How do glaciers react to climate change?

How do glaciers react to climate change?

"Where the Glacier meets the sky, the land stops being of this earth and becomes celestial” the Nobel Laureate Halldór Laxness wrote in his novel Light of the World. This unique experience of seeing glacier and sky melt together is part of every Icelanders experience, however, considering current changes in nature it will probably not remain so for future generations.

 
Guðfinna Aðalgeirsdóttir, Associate Professor of glaciology is currently studying glaciers that are retreating fast. She has travelled far in her research and not limited it to our native glaciers. She has flown over all the main glaciers of Alaska and performed laser altitude measurements to evaluate how fast the glaciers there are melting. She has been to the Antarctic to acquaint herself with the behaviour of the ice there and its melting. She carried out some very detailed research in collaboration with the British Antarctic Survey.
 
“Our work in the Antarctic concerns understanding the flow of ice, how it collapses under its own weight and is deformed,” says Aðalgeirsdóttir. “We perform precise measurements using radar equipment on the surface of the ice and receive them back when they have penetrated the top layers.”
 
Aðalgeirsdóttir says that satellite measurements indicate that the Antarctic ice is melting and that large ice-sheets have broken up and disappeared in recent years. “It is therefore very important to understand the changes that are taking place so that some predictions may be made on how sea levels will change in coming years.”According to Aðalgeirsdóttir the project is very interesting and exciting – she did not hesitate when her colleagues at the British Antarctic Survey contacted her and offered her participation. 
 
Aðalgeirsdóttir adds that the first measurements in this area were carried out last year, “… and now we are back in the same place, trying to repeat them as accurately as possible to measure the vertical deformation of the ice in fissures in the ice sheet.”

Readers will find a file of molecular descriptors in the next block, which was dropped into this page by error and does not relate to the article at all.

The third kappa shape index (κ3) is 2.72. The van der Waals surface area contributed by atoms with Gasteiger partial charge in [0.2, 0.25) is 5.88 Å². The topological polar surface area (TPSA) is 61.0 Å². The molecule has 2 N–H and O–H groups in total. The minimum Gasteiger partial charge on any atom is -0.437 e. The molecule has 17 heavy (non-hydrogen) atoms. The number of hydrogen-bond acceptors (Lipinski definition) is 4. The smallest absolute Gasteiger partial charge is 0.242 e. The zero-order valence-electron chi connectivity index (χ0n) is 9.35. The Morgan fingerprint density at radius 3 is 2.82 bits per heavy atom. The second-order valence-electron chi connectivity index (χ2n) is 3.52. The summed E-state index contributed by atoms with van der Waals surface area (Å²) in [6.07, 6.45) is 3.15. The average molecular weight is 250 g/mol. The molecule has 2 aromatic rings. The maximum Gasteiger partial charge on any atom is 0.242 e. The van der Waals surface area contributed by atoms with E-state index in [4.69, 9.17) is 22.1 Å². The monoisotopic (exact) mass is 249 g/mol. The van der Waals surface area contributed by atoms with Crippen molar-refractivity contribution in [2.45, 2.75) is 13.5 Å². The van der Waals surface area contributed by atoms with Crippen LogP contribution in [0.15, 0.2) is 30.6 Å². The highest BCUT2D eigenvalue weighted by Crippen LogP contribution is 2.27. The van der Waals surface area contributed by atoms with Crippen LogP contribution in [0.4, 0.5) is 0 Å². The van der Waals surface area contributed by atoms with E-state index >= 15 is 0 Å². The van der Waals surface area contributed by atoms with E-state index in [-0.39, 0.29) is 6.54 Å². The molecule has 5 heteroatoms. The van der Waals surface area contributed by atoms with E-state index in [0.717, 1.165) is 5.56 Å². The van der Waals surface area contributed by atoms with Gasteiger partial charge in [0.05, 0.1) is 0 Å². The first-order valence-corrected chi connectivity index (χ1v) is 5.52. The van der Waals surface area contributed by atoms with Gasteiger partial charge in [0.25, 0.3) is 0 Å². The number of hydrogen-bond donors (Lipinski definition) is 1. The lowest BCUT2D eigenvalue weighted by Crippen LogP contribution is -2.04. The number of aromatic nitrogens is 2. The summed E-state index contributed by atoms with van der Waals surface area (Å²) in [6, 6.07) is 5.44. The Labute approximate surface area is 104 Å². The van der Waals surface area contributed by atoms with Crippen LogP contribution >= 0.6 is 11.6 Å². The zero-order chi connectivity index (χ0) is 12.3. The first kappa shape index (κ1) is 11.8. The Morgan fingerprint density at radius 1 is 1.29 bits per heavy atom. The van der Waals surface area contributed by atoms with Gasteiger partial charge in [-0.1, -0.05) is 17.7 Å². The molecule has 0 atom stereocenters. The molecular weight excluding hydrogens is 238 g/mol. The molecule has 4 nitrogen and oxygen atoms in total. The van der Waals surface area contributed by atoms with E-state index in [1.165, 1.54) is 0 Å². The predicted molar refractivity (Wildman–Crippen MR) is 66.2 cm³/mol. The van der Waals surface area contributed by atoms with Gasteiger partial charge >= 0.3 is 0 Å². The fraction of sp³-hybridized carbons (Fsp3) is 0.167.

It is great to travel so far south when the days are so short in the Northern Hemisphere. “This shortens the winter; the sun shines 24 / 7 down here at around 78° south. We have a 360° view of utter whiteness. In the distance the Ellsworth Mountains can be seen where the highest summit of the Antarctic, Vinson Massif, rises to around 4,892 metres,” Aðalgeirsdóttir said when she talked to the Magazine of the University of Iceland from the scientists’ camp in the Antarctic.
 
Aðalgeirsdóttir is an experienced researcher having worked at the Danish Meteorological Institute in Copenhagen for the last six years. At the institute she worked on connecting atmospheric- and glacial models to predict the rate and extent of the melting of the Greenland Glacier in the near future.
 
The research in the Antarctic is partly based on the experience from Greenland, says Aðalgeirsdóttir. “The spark for the Antarctic project is a similar project in Greenland, where it has become apparent that variables describing ice flow are much higher than those measured in laboratories. The research in Greenland was the first attempt at making such precise measurements on the sinking of the ice in natural circumstances. Therefore it was decided to perform similar measurements on fissures in the ice sheet in the Antarctic to make comparable measurements there.”
 
Aðalgeirsdóttir says that the study in the Antarctic may impact predictions on how glaciers will react to climate change in the future. “The conclusions will improve our knowledge of ice flow and may change the variables used in future ice flow models.”
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